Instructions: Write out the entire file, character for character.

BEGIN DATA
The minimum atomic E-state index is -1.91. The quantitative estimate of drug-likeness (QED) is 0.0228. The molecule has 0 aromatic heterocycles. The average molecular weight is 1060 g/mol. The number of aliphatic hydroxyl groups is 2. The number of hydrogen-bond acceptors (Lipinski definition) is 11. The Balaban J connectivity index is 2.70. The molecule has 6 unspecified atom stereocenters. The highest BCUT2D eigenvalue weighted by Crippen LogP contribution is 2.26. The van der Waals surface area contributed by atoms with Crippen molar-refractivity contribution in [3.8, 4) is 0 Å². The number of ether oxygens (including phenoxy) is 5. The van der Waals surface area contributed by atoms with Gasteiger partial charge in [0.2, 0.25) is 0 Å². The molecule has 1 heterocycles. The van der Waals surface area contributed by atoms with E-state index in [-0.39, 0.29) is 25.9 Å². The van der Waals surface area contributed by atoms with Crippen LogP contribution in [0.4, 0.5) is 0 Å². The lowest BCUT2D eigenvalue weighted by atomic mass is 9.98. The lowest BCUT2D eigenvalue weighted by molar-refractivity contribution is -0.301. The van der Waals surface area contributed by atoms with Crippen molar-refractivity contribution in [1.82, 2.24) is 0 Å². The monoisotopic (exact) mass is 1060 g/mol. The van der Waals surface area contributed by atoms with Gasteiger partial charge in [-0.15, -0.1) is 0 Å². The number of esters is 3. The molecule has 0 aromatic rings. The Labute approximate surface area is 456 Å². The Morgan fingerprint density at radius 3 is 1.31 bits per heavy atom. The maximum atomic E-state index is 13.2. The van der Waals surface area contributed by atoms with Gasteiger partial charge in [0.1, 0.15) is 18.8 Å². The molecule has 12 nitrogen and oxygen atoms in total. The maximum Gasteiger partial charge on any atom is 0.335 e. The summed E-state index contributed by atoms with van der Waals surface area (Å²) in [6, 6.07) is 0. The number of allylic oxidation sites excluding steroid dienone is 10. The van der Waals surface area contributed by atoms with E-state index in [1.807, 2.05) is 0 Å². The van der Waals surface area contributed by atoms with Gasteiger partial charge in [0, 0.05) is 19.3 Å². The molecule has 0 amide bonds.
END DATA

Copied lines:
The minimum atomic E-state index is -1.91. The quantitative estimate of drug-likeness (QED) is 0.0228. The molecule has 0 aromatic heterocycles. The average molecular weight is 1060 g/mol. The number of aliphatic hydroxyl groups is 2. The number of hydrogen-bond acceptors (Lipinski definition) is 11. The Balaban J connectivity index is 2.70. The molecule has 6 unspecified atom stereocenters. The highest BCUT2D eigenvalue weighted by Crippen LogP contribution is 2.26. The van der Waals surface area contributed by atoms with Crippen molar-refractivity contribution in [3.8, 4) is 0 Å². The number of ether oxygens (including phenoxy) is 5. The van der Waals surface area contributed by atoms with Gasteiger partial charge in [0.2, 0.25) is 0 Å². The molecule has 1 heterocycles. The van der Waals surface area contributed by atoms with E-state index in [-0.39, 0.29) is 25.9 Å². The van der Waals surface area contributed by atoms with Crippen LogP contribution in [0.4, 0.5) is 0 Å². The lowest BCUT2D eigenvalue weighted by atomic mass is 9.98. The lowest BCUT2D eigenvalue weighted by molar-refractivity contribution is -0.301. The van der Waals surface area contributed by atoms with Crippen molar-refractivity contribution in [1.82, 2.24) is 0 Å². The monoisotopic (exact) mass is 1060 g/mol. The van der Waals surface area contributed by atoms with Gasteiger partial charge in [-0.15, -0.1) is 0 Å². The number of esters is 3. The molecule has 0 aromatic rings. The Labute approximate surface area is 456 Å². The Morgan fingerprint density at radius 3 is 1.31 bits per heavy atom. The maximum atomic E-state index is 13.2. The van der Waals surface area contributed by atoms with Gasteiger partial charge in [0.1, 0.15) is 18.8 Å². The molecule has 12 nitrogen and oxygen atoms in total. The maximum Gasteiger partial charge on any atom is 0.335 e. The summed E-state index contributed by atoms with van der Waals surface area (Å²) in [6, 6.07) is 0. The number of allylic oxidation sites excluding steroid dienone is 10. The van der Waals surface area contributed by atoms with E-state index in [1.807, 2.05) is 0 Å². The van der Waals surface area contributed by atoms with Gasteiger partial charge in [0, 0.05) is 19.3 Å². The molecule has 0 amide bonds.